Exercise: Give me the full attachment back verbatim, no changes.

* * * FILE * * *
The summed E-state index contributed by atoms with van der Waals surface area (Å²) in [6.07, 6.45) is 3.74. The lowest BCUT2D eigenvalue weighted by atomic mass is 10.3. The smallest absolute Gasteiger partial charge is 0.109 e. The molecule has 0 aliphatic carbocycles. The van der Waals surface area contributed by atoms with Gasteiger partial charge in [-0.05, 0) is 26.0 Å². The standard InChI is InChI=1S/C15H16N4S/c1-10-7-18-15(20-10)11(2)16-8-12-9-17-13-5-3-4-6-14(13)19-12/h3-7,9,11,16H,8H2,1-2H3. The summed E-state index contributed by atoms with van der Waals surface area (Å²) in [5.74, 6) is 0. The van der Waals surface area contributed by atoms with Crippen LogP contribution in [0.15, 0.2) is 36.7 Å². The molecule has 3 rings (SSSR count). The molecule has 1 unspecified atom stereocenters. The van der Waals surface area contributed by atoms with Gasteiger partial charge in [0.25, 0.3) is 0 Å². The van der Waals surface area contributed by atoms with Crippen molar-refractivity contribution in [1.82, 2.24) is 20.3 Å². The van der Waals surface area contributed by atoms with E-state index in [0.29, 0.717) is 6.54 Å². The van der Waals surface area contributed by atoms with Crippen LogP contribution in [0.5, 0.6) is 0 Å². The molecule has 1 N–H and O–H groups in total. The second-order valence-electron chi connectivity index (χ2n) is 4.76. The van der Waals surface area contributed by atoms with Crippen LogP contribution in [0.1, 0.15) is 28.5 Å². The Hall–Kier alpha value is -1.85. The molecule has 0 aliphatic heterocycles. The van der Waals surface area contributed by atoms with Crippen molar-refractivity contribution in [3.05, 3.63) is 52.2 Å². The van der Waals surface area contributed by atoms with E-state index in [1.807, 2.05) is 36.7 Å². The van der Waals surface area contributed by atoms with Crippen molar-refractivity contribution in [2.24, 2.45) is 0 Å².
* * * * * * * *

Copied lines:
The summed E-state index contributed by atoms with van der Waals surface area (Å²) in [6.07, 6.45) is 3.74. The lowest BCUT2D eigenvalue weighted by atomic mass is 10.3. The smallest absolute Gasteiger partial charge is 0.109 e. The molecule has 0 aliphatic carbocycles. The van der Waals surface area contributed by atoms with Gasteiger partial charge in [-0.05, 0) is 26.0 Å². The standard InChI is InChI=1S/C15H16N4S/c1-10-7-18-15(20-10)11(2)16-8-12-9-17-13-5-3-4-6-14(13)19-12/h3-7,9,11,16H,8H2,1-2H3. The summed E-state index contributed by atoms with van der Waals surface area (Å²) in [5.74, 6) is 0. The van der Waals surface area contributed by atoms with Crippen LogP contribution in [0.15, 0.2) is 36.7 Å². The molecule has 3 rings (SSSR count). The molecule has 1 unspecified atom stereocenters. The van der Waals surface area contributed by atoms with Gasteiger partial charge in [0.25, 0.3) is 0 Å². The van der Waals surface area contributed by atoms with Crippen molar-refractivity contribution in [1.82, 2.24) is 20.3 Å². The van der Waals surface area contributed by atoms with E-state index in [0.29, 0.717) is 6.54 Å². The van der Waals surface area contributed by atoms with Crippen LogP contribution in [0.5, 0.6) is 0 Å². The molecule has 1 N–H and O–H groups in total. The second-order valence-electron chi connectivity index (χ2n) is 4.76. The van der Waals surface area contributed by atoms with Crippen LogP contribution in [0.1, 0.15) is 28.5 Å². The Hall–Kier alpha value is -1.85. The molecule has 0 aliphatic heterocycles. The van der Waals surface area contributed by atoms with Crippen molar-refractivity contribution in [3.05, 3.63) is 52.2 Å². The van der Waals surface area contributed by atoms with E-state index in [1.807, 2.05) is 36.7 Å². The van der Waals surface area contributed by atoms with Crippen molar-refractivity contribution in [2.24, 2.45) is 0 Å².